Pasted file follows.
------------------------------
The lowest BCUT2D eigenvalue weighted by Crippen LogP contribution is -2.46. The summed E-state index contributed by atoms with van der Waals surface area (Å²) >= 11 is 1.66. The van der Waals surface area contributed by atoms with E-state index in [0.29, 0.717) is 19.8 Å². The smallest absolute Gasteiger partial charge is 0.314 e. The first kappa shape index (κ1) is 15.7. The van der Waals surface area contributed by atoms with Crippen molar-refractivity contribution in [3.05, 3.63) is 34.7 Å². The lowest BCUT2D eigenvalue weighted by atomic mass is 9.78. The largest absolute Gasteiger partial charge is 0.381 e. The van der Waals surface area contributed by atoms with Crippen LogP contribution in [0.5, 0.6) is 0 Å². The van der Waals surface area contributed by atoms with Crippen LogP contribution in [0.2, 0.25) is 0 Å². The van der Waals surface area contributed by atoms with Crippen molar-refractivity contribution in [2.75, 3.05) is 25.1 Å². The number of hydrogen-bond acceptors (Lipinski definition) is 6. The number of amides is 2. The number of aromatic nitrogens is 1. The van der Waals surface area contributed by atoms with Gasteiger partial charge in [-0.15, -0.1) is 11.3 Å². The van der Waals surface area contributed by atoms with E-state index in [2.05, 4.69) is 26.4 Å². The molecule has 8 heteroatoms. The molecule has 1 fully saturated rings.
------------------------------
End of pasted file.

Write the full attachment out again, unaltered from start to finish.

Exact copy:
The lowest BCUT2D eigenvalue weighted by Crippen LogP contribution is -2.46. The summed E-state index contributed by atoms with van der Waals surface area (Å²) >= 11 is 1.66. The van der Waals surface area contributed by atoms with E-state index in [0.29, 0.717) is 19.8 Å². The smallest absolute Gasteiger partial charge is 0.314 e. The first kappa shape index (κ1) is 15.7. The van der Waals surface area contributed by atoms with Crippen molar-refractivity contribution in [3.05, 3.63) is 34.7 Å². The lowest BCUT2D eigenvalue weighted by atomic mass is 9.78. The largest absolute Gasteiger partial charge is 0.381 e. The van der Waals surface area contributed by atoms with Crippen LogP contribution in [0.5, 0.6) is 0 Å². The van der Waals surface area contributed by atoms with Crippen LogP contribution in [0.2, 0.25) is 0 Å². The van der Waals surface area contributed by atoms with Crippen molar-refractivity contribution in [2.75, 3.05) is 25.1 Å². The number of hydrogen-bond acceptors (Lipinski definition) is 6. The number of amides is 2. The number of aromatic nitrogens is 1. The van der Waals surface area contributed by atoms with Gasteiger partial charge in [-0.15, -0.1) is 11.3 Å². The van der Waals surface area contributed by atoms with E-state index in [2.05, 4.69) is 26.4 Å². The molecule has 8 heteroatoms. The molecule has 1 fully saturated rings.